In response to Nancy Pelosi’s visit to Taiwan last month, the House Speaker and her immediate family members went straight onto a Beijing blacklist that blocks business activity with Chinese companies.
The retaliation went beyond targeting Pelosi herself: Beijing announced eight further measures that curtail cooperation with Washington in a number of areas. One way of looking at the sanctions – which are supposed to bring “real and lasting pain” as China’s state-run media put it – is that they will harm Washington’s interests more than that of Beijing.
Suspending dialogue on climate change, for example, will hamper Joe Biden’s election pledge to lead the international effort at tackling global warming.
Beijing’s cancellation of cooperation on drug control policy was significant too: it was also high on Washington’s priority list during recent trade talks as American officials urged China to crack down on opioids such as fentanyl produced in China and sold illicitly in the US causing crime and social harm.
By the same token, the areas of ‘dialogue’ that have been left unrestricted also speak to China’s main areas of concern, or at least where it wants to make progress in discussion with the Americans. Negotiations between the two teams of trade representatives to lift tariffs imposed by Trump on Chinese imports have not been stopped, for instance. Nor has the interaction between the two governments on the joint effort to contain Covid-19 or discussions over a range of imminent diplomatic engagements, including preparations for a potential in-person summit between Biden and Chinese President Xi Jinping on the sidelines of the G20 gathering in Indonesia in November (though it remains unconfirmed whether Xi will attend in person).
Yet given the extent of the bad feeling generated by Pelosi’s trip to Taiwan and the Chinese reaction to it, observers were pleasantly surprised last week when it was revealed that the Chinese were willing to move forward in the longrunning row over audit oversight of China’s 200 or so firms listed in the US.
On August 26, both governments announced that the China Securities Regulatory Commission (CSRC) and the Ministry of Finance had signed an agreement with the US Public Company Accounting Oversight Board (PCAOB).
The American regulator described the deal as “a statement of protocol” and “the first step” taken by the Chinese towards allowing open access for the PCAOB to inspect and investigate public accounting firms headquartered in China and Hong Kong in accordance with US laws.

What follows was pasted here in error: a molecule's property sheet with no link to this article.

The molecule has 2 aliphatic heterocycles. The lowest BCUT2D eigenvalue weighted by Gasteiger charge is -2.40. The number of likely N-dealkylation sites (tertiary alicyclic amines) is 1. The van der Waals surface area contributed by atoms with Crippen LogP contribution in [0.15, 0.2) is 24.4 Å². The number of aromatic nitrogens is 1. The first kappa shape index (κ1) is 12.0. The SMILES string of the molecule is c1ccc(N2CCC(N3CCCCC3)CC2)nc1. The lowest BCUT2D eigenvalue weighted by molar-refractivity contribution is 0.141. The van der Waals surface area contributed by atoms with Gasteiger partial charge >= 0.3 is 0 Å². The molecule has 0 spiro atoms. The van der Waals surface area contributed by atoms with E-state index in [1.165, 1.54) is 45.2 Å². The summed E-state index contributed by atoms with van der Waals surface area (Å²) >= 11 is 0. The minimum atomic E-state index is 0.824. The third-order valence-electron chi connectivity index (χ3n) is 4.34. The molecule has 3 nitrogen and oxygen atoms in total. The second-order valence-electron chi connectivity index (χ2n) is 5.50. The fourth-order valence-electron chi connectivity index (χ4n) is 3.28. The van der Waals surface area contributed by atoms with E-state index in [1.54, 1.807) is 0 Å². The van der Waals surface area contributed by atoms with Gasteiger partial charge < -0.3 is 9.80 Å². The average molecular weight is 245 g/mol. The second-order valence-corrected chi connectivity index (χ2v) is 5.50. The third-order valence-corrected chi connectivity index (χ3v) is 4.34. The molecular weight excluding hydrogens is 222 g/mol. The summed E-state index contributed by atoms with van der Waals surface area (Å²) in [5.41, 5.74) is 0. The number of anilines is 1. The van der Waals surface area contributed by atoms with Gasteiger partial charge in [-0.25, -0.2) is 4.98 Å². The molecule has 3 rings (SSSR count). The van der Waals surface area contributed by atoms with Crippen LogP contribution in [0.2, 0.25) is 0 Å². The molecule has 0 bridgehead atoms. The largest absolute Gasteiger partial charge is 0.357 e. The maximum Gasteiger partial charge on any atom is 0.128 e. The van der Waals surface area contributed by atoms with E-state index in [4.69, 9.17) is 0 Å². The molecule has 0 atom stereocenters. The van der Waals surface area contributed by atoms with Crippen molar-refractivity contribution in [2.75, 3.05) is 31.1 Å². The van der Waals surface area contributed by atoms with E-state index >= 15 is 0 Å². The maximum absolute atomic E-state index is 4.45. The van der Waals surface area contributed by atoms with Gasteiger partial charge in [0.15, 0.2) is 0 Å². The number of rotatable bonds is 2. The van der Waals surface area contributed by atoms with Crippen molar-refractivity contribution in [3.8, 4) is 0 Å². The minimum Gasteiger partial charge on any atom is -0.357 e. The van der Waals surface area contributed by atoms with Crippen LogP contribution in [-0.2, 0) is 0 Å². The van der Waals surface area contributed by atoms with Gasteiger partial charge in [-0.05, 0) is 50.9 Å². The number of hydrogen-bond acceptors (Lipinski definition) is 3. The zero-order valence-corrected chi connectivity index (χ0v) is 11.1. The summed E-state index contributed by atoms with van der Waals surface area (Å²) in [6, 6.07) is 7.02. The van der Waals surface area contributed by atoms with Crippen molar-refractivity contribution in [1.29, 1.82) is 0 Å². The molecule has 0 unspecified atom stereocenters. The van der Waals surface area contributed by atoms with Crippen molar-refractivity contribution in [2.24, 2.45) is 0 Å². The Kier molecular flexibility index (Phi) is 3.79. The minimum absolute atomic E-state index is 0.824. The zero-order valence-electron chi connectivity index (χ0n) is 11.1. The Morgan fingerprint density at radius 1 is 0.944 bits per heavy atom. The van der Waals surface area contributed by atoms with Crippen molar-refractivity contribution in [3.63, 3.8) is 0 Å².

The agreement includes provisions for the PCAOB to initiate investigations into potential violations of American audit rules without consultation of Chinese authorities. It also allows the inspectors to view audit work papers and retain the information if required, as well as take testimony from personnel associated with areas of dispute.
The “real test” ahead, as the PCAOB has put it, will come next month as American inspectors begin on-site inspections of firms headquartered in China, including Hong Kong.
“Whether the PCAOB can make a determination that China is no longer obstructing access depends on whether China abides by this agreement and allows for full and timely access to information,” the PCAOB warned.
The new agreement seems to indicate that the Chinese have given the most ground in a bid to reach a compromise – perhaps because of reluctance to countenance a wave of forced delistings from American bourses. US lawmakers passed legislation two years ago that threatens to expel hundreds of Chinese firms (many of which are known locally as ‘China concept stocks’) unless they complied with PCAOB rules.
Still, the CSRC said the agreement was in line with common practice in global capital markets and that the cooperation with US regulators will help to improve audit quality and protect investors. Moreover, the Chinese government has emphasised the reciprocal nature of the agreement, which is binding on both sides. The message is that the Chinese government is entitled to inspect relevant audit firms in the American jurisdiction too.